Students using the We the People: The Citizen and the Constitution curriculum are challenged to delve into broad questions regarding the U.S. Constitution and present their arguments in a simulated congressional hearing at the district, state and national levels.
The northern Nevada district competition took place Saturday at the University of Nevada, Reno where competing students from Reed High School finished second overall, locking up a spot in the state competition on Feb. 2 of next year. The team from Spanish Springs High School notched two Unit Awards in only its third year competing in the We the People competition.
Mark Towell teaches history and government at Reed and coached his team to within eight points of Incline High School, which finished first. Towell said the eight-point margin left he and his team confident the state title is up for grabs.
“We are excited to know that we are very close and going to the state competition we are considering it winnable for any one of our (northern)schools,” Towell said, adding that the team showed poise during the competition. “Maybe the best part of their presentation, aside from all the knowledge they displayed, was the team spirit they displayed throughout the competition. There was a lot of positive energy for one another and a lot of support, and really keeping that respect and love for one another alive through the process helped.”
Reed's 14-member team will compete against eight other teams at the state competition held at the Regional Justice Center in Las Vegas. Reno High School will join Incline and Reed, representing District 2 against five southern Nevada schools, including Clark, Basic, Bishop Gorman and Canyon Springs high schools and Advanced Technologies Academy.
Brian Kelley led the Spanish Springs students in the We the People competition and said though the Cougars are new to the event, the team showed its best progress thus far.
“The competition went exceedingly well and we scored more points than we ever had before. We have been improving every year and this was the best so far,” Kelley said. “All of my kids were very happy and proud of their performances on Saturday. I am very proud of what they accomplished and very grateful for the parental and volunteer support we received in preparing for the competition.”
Kelley said the competition is divided into six fields of study and students from each team are divided into those fields to answer specific questions for each unit. Spanish Springs' team of 20 students captured the crown in Units 1 and 4, scoring highest of all nine teams on questions in those sections.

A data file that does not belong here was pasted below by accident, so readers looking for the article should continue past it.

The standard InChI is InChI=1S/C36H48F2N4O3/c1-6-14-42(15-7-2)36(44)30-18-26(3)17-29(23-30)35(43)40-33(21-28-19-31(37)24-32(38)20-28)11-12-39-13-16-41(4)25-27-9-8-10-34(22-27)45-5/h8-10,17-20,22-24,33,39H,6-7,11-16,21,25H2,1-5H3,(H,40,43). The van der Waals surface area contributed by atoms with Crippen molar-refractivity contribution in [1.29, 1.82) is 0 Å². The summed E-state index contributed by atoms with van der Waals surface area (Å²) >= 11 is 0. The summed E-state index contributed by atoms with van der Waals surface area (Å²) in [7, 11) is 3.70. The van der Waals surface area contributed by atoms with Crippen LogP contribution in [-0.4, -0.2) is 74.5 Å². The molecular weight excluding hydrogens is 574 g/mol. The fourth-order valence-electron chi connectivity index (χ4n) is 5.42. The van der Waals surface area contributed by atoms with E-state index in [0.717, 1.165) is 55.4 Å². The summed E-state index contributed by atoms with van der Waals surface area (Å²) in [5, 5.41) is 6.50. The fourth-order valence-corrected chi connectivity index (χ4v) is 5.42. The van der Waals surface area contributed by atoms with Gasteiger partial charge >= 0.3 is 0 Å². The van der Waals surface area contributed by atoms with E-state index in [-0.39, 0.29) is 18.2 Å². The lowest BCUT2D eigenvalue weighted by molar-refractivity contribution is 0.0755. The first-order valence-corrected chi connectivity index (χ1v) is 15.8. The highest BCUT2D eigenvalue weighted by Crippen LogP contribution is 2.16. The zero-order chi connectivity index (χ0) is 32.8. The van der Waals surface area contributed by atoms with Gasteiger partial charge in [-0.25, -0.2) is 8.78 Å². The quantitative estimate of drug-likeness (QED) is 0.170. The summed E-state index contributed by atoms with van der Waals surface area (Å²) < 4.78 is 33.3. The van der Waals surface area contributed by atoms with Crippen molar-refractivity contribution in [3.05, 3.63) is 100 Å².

The State Bar of Nevada has been overseeing We the People since the early 1990s in hopes of inspiring students to become actively involved in Nevada law and politics, according to State Bar of Nevada Law Related Education Coordinator Kathleen Dickinson. “Brilliance” was the lone word she used to describe what would take place during the competition prior to Saturday’s event.
“The students are so good with correlating the U.S. Constitution with current events, whether it is social media or a recent Supreme Court decision or the Presidential Elections,” she said.
Students delivered a four-minute presentation on their particular unit question before fielding questions for six minutes in front of a panel of judges, Dickinson said. The curriculum poses challenges to students they simply cannot get from a standard class setting, according to Dickinson.
“We have found that students increase and improve their critical-thinking skills and the ability to be productive citizens. They become involved in law or politics, work for senators and choose careers with a much stronger sense of service,” she said. “We had one student who competed that lobbied their school for two years to get the curriculum in school. The students are so passionate and enthusiastic in how they are relating to the curriculum.”
Kelley said the We the People program brings positive discussion to the classroom and encourages students and teachers to collaborate. Though the class will read AP Government on a transcript, he said We the People offers much more than a simple Government credit.
“The curriculum is very student-centered, interactive and asks deep thoughtful questions and forces the teachers and students to delve deeper into the text to get deep answers,” Kelley said. “It is absolutely the best curriculum I have ever used and I really can’t say enough good things about it.”
Towell has used the We the People curriculum for several years at Reed and said because it is “driven by big-picture questions” it has the ability to expand students’ minds as they prepare their presentations before the competition.
“A regular class might have a thousand details going one-inch deep, whereas We The People takes the big ideas and goes a mile deep or deeper,” he said. “It engages the students in discovering these questions that are complex and have many sorts of answers about what Democracy is.”
For more information about the We the People competition, visit new.civiced.org/programs/wtp.